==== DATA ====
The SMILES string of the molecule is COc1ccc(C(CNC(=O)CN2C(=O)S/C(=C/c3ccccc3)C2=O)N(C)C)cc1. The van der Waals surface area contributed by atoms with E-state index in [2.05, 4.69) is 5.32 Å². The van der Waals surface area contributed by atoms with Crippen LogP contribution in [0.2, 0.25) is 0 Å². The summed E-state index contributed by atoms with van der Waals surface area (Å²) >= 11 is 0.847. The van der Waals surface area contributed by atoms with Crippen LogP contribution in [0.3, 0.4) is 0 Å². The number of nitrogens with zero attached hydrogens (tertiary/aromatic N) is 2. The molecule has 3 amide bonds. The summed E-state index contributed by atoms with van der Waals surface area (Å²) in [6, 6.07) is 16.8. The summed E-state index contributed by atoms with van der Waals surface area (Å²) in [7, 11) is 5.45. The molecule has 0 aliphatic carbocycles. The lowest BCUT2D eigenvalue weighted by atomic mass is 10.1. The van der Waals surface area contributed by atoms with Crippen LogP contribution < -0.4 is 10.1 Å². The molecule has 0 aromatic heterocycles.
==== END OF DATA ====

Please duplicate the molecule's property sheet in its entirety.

The SMILES string of the molecule is COc1ccc(C(CNC(=O)CN2C(=O)S/C(=C/c3ccccc3)C2=O)N(C)C)cc1. The van der Waals surface area contributed by atoms with E-state index in [2.05, 4.69) is 5.32 Å². The van der Waals surface area contributed by atoms with Crippen LogP contribution in [0.2, 0.25) is 0 Å². The summed E-state index contributed by atoms with van der Waals surface area (Å²) >= 11 is 0.847. The van der Waals surface area contributed by atoms with Crippen LogP contribution in [0.3, 0.4) is 0 Å². The number of nitrogens with zero attached hydrogens (tertiary/aromatic N) is 2. The molecule has 3 amide bonds. The summed E-state index contributed by atoms with van der Waals surface area (Å²) in [6, 6.07) is 16.8. The summed E-state index contributed by atoms with van der Waals surface area (Å²) in [7, 11) is 5.45. The molecule has 0 aliphatic carbocycles. The lowest BCUT2D eigenvalue weighted by atomic mass is 10.1. The van der Waals surface area contributed by atoms with Crippen LogP contribution < -0.4 is 10.1 Å². The molecule has 0 aromatic heterocycles.